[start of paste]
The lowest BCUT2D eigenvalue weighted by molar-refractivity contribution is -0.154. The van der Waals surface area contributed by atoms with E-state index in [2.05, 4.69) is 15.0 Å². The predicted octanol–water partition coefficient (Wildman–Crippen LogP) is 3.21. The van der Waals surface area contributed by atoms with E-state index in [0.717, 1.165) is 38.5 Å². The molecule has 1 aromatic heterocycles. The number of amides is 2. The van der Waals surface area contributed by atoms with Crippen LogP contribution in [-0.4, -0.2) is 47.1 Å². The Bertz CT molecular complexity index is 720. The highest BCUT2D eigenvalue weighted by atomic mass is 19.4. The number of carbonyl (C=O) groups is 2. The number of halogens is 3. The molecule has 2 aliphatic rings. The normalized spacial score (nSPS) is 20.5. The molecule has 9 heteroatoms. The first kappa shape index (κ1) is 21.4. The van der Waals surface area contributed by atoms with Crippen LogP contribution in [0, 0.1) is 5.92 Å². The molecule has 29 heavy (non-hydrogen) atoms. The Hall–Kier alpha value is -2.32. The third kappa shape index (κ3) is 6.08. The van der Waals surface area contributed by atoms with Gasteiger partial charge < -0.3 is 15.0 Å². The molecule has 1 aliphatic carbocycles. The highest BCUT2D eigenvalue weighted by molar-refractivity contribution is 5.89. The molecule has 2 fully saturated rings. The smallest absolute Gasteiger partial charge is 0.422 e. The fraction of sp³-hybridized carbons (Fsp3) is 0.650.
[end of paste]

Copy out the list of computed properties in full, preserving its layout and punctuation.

The lowest BCUT2D eigenvalue weighted by molar-refractivity contribution is -0.154. The van der Waals surface area contributed by atoms with E-state index in [2.05, 4.69) is 15.0 Å². The predicted octanol–water partition coefficient (Wildman–Crippen LogP) is 3.21. The van der Waals surface area contributed by atoms with E-state index in [0.717, 1.165) is 38.5 Å². The molecule has 1 aromatic heterocycles. The number of amides is 2. The van der Waals surface area contributed by atoms with Crippen LogP contribution in [-0.4, -0.2) is 47.1 Å². The Bertz CT molecular complexity index is 720. The highest BCUT2D eigenvalue weighted by atomic mass is 19.4. The number of carbonyl (C=O) groups is 2. The number of halogens is 3. The molecule has 2 aliphatic rings. The normalized spacial score (nSPS) is 20.5. The molecule has 9 heteroatoms. The first kappa shape index (κ1) is 21.4. The van der Waals surface area contributed by atoms with Crippen LogP contribution in [0, 0.1) is 5.92 Å². The molecule has 29 heavy (non-hydrogen) atoms. The Hall–Kier alpha value is -2.32. The third kappa shape index (κ3) is 6.08. The van der Waals surface area contributed by atoms with Gasteiger partial charge < -0.3 is 15.0 Å². The molecule has 1 aliphatic carbocycles. The highest BCUT2D eigenvalue weighted by molar-refractivity contribution is 5.89. The molecule has 2 fully saturated rings. The smallest absolute Gasteiger partial charge is 0.422 e. The fraction of sp³-hybridized carbons (Fsp3) is 0.650.